One day, and I don’t remember how, I heard of an organization that networked like-minded evangelists. I joined and was soon introduced to other Christians in my area who, like me, were part of a growing club—the name of which, like the club itself, was new to me—“Club Frustration.” The name of the club expressed the sentiments of its members toward the local church—their churches.
The members of “Club Frustration” were frustrated with their churches’ lack of desire to reach the lost with the gospel. They were frustrated with weak gospel preaching from the pulpits of their churches. They were tired of answering questions from other Christians—questions like: “Is that really effective? How many people do you see come to faith in Christ? Don’t you think doing it that way is a bit judgmental? You’re not becoming one of those hellfire preachers, are you? I don’t know if I want our church characterized as one of those crazy churches of zealots. Can you tone it down a bit?” And so on...
For the record, while it took a while for my pastor to come on board, my pastor never discouraged me from hitting the streets. And now, my pastor is one of my biggest advocates. He regularly exhorts the church family from the pulpit to get out of their comfort zones and reach the lost with the gospel; and he faithfully proclaims the Law and the Gospel from his pulpit. And, not long ago, the elders of my church called me to serve in the office of evangelist.
Misery truly loves company. I found that the more time I spent on the streets; the more time I spent with other Christians whose frustration I shared, the less time I spent with my church family. Over time, I found it easy to justify this mindset because of the eternal importance of reaching the lost with the gospel. I began to see my fellowship with other evangelists on the streets as, in some ways, a substitute for the fellowship of my local church.
Before long, I was leading a team of evangelists and the work of an evangelist became all-consuming. I was becoming a nomad. Some of us talked about forming our own church, one that would emphasize biblical evangelism and we would grow the church from those who we saw receive Christ from our street evangelism efforts.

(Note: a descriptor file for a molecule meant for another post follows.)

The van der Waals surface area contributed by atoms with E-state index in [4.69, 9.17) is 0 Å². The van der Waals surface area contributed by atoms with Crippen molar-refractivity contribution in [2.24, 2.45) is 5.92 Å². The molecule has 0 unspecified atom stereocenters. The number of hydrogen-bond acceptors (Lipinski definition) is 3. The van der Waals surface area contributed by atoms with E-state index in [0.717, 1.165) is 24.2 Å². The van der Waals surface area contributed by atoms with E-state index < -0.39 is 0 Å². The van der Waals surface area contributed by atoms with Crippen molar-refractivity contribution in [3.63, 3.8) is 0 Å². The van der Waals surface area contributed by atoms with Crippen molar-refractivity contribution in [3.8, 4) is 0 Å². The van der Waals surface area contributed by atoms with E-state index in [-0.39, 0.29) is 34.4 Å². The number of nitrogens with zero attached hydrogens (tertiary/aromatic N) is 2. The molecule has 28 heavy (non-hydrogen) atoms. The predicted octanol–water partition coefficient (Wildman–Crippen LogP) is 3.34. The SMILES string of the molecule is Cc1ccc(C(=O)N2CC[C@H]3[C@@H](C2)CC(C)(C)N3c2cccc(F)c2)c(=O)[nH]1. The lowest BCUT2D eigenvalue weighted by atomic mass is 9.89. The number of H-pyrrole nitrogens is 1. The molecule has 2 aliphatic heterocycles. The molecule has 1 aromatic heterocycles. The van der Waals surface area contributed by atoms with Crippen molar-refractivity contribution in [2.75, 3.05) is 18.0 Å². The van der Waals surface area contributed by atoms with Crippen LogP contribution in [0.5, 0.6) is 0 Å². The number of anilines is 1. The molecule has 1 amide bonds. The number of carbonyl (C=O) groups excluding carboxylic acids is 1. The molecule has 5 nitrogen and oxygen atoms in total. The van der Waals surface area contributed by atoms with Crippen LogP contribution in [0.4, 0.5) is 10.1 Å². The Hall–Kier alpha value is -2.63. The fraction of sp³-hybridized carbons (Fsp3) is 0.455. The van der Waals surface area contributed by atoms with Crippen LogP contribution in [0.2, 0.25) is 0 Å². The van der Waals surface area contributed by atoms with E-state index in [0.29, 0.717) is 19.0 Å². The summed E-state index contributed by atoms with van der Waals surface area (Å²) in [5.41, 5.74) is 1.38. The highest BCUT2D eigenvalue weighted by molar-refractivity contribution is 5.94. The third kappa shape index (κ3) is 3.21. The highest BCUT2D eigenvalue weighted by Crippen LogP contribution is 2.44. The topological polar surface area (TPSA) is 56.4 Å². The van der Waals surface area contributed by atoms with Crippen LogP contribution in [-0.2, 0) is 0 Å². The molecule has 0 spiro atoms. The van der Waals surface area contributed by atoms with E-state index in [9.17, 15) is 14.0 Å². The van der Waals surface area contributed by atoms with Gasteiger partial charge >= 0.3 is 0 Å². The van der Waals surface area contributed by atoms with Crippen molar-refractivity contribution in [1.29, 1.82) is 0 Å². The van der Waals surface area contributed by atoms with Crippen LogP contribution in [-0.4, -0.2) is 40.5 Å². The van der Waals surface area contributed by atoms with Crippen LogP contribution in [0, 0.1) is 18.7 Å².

Fortunately, all of us realized that we were either already in God-glorifying, Christ-centered churches or there were such churches nearby we could attend. Some left their churches where the gospel was not being preached and settled into churches where the gospel was faithfully proclaimed. Others of us determined to submit to the leadership of our churches and continue to bring biblical evangelism to our church families. By God’s grace, we all avoided becoming a nomadic tribe of evangelists.
In my present ministry capacity, as part of the Living Waters family, I interact and communicate with hundreds if not thousands of Christian evangelists from around the world. I’ve had the great honor and privilege of having a part, if even a small one, in training hundreds of brothers and sisters in Christ to proclaim the gospel in the streets. Many of them are now leading teams and conducting evangelism training in their churches.
Sadly, with so much interaction with the evangelism community, I have seen what I believe is a growing number of nomadic tribes of evangelists. Sadder still is the reality that some of these nomadic tribes have moved or are moving away from biblical Christianity and are ascribing to heretical doctrines such as Pelagianism, Open Theism, and others.
I believe when Christians make the move toward nomadism and begin the doctrinal slide from orthodoxy to heresy; such movement can be attributed to several behaviors and beliefs—a few of which are: a low view of the local church; a refusal to submit to biblical authority and accountability, seeing themselves as in no need of teachers; and the errant and arrogant belief that they have received from God the ability to infallibly discern who is saved and who is not. It’s interesting to note that those who hold to the last belief mentioned seem quick to judge as apostate and unsaved those who dare to question their beliefs and practices.
The Church: Not a "Structure," but "Structured"
There are buildings called "churches." But the Church—the Body of Christ—is not a structure.